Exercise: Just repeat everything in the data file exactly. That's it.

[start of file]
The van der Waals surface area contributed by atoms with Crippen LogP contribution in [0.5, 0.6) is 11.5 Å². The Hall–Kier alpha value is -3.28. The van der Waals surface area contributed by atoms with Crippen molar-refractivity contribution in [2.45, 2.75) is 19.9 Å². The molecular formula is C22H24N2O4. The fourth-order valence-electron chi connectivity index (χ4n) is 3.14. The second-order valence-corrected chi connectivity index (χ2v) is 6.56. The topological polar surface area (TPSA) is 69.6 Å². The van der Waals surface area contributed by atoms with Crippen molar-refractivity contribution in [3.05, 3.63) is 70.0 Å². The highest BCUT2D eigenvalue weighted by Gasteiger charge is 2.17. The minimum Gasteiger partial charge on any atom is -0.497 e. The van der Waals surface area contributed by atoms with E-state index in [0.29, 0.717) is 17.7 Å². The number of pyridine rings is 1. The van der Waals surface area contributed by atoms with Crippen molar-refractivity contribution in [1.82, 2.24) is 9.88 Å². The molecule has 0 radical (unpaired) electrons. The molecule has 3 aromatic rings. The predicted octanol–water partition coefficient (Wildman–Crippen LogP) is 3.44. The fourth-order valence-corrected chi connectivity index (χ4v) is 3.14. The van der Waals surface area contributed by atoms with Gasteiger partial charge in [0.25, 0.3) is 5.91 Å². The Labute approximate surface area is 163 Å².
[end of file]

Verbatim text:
The van der Waals surface area contributed by atoms with Crippen LogP contribution in [0.5, 0.6) is 11.5 Å². The Hall–Kier alpha value is -3.28. The van der Waals surface area contributed by atoms with Crippen molar-refractivity contribution in [2.45, 2.75) is 19.9 Å². The molecular formula is C22H24N2O4. The fourth-order valence-electron chi connectivity index (χ4n) is 3.14. The second-order valence-corrected chi connectivity index (χ2v) is 6.56. The topological polar surface area (TPSA) is 69.6 Å². The van der Waals surface area contributed by atoms with Crippen molar-refractivity contribution in [3.05, 3.63) is 70.0 Å². The highest BCUT2D eigenvalue weighted by Gasteiger charge is 2.17. The minimum Gasteiger partial charge on any atom is -0.497 e. The van der Waals surface area contributed by atoms with E-state index in [0.29, 0.717) is 17.7 Å². The number of pyridine rings is 1. The van der Waals surface area contributed by atoms with Crippen molar-refractivity contribution in [1.82, 2.24) is 9.88 Å². The molecule has 0 radical (unpaired) electrons. The molecule has 3 aromatic rings. The predicted octanol–water partition coefficient (Wildman–Crippen LogP) is 3.44. The fourth-order valence-corrected chi connectivity index (χ4v) is 3.14. The van der Waals surface area contributed by atoms with Gasteiger partial charge in [0.25, 0.3) is 5.91 Å². The Labute approximate surface area is 163 Å².